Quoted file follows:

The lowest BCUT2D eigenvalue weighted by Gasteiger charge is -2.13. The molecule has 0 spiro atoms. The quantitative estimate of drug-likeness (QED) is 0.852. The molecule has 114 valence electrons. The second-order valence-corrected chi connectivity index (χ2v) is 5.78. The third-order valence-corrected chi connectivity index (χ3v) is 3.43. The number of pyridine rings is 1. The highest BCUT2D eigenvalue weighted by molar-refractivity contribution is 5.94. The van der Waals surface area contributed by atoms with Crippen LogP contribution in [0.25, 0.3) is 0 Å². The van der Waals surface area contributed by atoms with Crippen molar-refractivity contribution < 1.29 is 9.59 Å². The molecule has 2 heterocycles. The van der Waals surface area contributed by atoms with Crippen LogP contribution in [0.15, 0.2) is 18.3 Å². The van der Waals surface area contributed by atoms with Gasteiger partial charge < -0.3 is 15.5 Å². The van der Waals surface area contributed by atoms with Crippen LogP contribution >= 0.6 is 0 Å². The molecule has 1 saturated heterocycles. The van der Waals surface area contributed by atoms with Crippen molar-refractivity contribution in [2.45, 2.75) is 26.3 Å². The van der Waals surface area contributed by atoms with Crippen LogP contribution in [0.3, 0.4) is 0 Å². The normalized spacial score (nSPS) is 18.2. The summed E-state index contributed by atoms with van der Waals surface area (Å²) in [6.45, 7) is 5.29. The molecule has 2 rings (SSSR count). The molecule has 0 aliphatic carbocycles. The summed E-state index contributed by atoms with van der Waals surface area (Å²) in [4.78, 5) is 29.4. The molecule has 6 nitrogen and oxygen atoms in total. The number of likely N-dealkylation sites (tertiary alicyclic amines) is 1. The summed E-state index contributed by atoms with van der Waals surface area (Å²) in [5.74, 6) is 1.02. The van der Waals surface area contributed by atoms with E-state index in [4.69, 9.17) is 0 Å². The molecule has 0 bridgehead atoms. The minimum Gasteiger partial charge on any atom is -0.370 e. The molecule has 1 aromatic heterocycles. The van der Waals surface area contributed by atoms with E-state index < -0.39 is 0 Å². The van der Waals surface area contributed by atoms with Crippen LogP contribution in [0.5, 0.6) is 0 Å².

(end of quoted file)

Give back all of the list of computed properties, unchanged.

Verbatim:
The lowest BCUT2D eigenvalue weighted by Gasteiger charge is -2.13. The molecule has 0 spiro atoms. The quantitative estimate of drug-likeness (QED) is 0.852. The molecule has 114 valence electrons. The second-order valence-corrected chi connectivity index (χ2v) is 5.78. The third-order valence-corrected chi connectivity index (χ3v) is 3.43. The number of pyridine rings is 1. The highest BCUT2D eigenvalue weighted by molar-refractivity contribution is 5.94. The van der Waals surface area contributed by atoms with Crippen LogP contribution in [0.25, 0.3) is 0 Å². The van der Waals surface area contributed by atoms with Crippen molar-refractivity contribution < 1.29 is 9.59 Å². The molecule has 2 heterocycles. The van der Waals surface area contributed by atoms with Crippen LogP contribution in [0.15, 0.2) is 18.3 Å². The van der Waals surface area contributed by atoms with Gasteiger partial charge < -0.3 is 15.5 Å². The van der Waals surface area contributed by atoms with Crippen LogP contribution >= 0.6 is 0 Å². The molecule has 1 saturated heterocycles. The van der Waals surface area contributed by atoms with Crippen molar-refractivity contribution in [2.45, 2.75) is 26.3 Å². The van der Waals surface area contributed by atoms with Crippen LogP contribution in [0.3, 0.4) is 0 Å². The normalized spacial score (nSPS) is 18.2. The summed E-state index contributed by atoms with van der Waals surface area (Å²) in [6.45, 7) is 5.29. The molecule has 2 rings (SSSR count). The molecule has 0 aliphatic carbocycles. The summed E-state index contributed by atoms with van der Waals surface area (Å²) in [4.78, 5) is 29.4. The molecule has 6 nitrogen and oxygen atoms in total. The number of likely N-dealkylation sites (tertiary alicyclic amines) is 1. The summed E-state index contributed by atoms with van der Waals surface area (Å²) in [5.74, 6) is 1.02. The van der Waals surface area contributed by atoms with E-state index in [4.69, 9.17) is 0 Å². The molecule has 0 bridgehead atoms. The minimum Gasteiger partial charge on any atom is -0.370 e. The molecule has 1 aromatic heterocycles. The van der Waals surface area contributed by atoms with E-state index < -0.39 is 0 Å². The van der Waals surface area contributed by atoms with Crippen LogP contribution in [0.5, 0.6) is 0 Å².